As demonstrated repeatedly throughout history, Poland loves an uprising. With vast swathes of the former territories of the Polish-Lithuanian Commonwealth under foreign occupation for parts of three consecutive centuries, and Poles steadfastly keeping the cause of independence alive throughout that entire time, it's no surprise that armed insurrections became a theme during the period of the Polish partitions. A mere thirty-two years after the failure of the November Uprising (1830-31), the cycle would repeat in what became known as the January Uprising of 1863-64. Although the January Uprising would ultimately go down as another failed attempt to overthrow Russian rule, the uprising itself was much larger in scale, and would last longer than all previous insurrections during Poland's 123 years of partition. What's more, its impact on Polish society and the Polish psyche would prove to be great, affecting events in Poland well into the 20th century.
Background & Build-up to the 'January Uprising'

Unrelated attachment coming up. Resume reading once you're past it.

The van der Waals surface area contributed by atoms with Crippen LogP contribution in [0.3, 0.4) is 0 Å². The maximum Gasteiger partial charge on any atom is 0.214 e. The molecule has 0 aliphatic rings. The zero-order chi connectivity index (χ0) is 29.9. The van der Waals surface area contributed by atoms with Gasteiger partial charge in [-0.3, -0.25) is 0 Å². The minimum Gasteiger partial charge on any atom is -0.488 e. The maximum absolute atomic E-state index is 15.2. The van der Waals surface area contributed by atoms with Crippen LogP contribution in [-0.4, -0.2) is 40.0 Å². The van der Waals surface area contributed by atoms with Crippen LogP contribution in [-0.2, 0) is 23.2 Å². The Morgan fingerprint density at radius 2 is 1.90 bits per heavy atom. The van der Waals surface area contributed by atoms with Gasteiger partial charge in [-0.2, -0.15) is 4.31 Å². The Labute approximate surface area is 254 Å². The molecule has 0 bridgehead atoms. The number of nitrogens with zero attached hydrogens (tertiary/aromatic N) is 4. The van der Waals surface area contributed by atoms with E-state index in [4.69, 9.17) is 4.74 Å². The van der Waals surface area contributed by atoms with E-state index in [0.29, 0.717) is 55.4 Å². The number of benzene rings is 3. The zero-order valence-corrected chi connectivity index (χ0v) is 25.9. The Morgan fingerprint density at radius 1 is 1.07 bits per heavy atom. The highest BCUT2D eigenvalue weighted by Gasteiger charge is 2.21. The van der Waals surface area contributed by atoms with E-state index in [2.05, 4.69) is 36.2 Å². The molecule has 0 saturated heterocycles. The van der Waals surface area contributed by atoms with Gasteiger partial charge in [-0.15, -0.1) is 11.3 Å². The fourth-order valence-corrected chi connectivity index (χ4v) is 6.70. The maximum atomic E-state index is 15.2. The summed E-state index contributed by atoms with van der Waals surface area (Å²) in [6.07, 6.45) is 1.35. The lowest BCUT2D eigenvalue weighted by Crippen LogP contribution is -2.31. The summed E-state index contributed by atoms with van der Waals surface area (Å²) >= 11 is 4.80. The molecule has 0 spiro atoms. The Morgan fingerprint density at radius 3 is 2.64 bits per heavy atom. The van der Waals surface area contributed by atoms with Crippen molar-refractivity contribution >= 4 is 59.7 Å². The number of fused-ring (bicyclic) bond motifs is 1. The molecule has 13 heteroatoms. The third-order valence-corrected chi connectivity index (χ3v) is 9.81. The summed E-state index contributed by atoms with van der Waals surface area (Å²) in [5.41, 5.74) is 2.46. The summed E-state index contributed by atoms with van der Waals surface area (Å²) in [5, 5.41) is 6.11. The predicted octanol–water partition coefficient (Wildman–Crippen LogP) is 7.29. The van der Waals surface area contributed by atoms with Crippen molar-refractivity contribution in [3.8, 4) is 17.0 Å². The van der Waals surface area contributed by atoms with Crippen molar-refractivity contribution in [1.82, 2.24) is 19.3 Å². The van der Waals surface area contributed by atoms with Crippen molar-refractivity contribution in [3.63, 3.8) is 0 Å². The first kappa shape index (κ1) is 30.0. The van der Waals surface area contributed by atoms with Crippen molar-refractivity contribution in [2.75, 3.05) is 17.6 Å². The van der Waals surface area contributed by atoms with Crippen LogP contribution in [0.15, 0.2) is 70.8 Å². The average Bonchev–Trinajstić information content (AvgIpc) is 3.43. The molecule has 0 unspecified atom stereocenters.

Although Poles had never ceased to hope for the restoration of their fatherland, the mood across the former Polish lands began to change in 1860. Russia had recently been defeated by an allied force in the Crimean War (1853-56), which left the imperial power economically and politically weakened. This gave hope to many that in its weakened state, Poles could hope for some form of regained autonomy. There then began a series of religious and patriotic demonstrations, and resistance groups began to form, aiming to restore some form of Polish state. At this stage there was no single unifying group, but two, with opposing ideas on how this reformed state should look. The Whites, made up mostly of landowning intellectuals led by Andrzej Zamoyjski hoped to return to a pre-1830 constitutional status. The Reds, consisting of peasants and workers, followed a more democratic approach, wishing to see a state which favoured their rights.
Rising Tensions & Shots Fired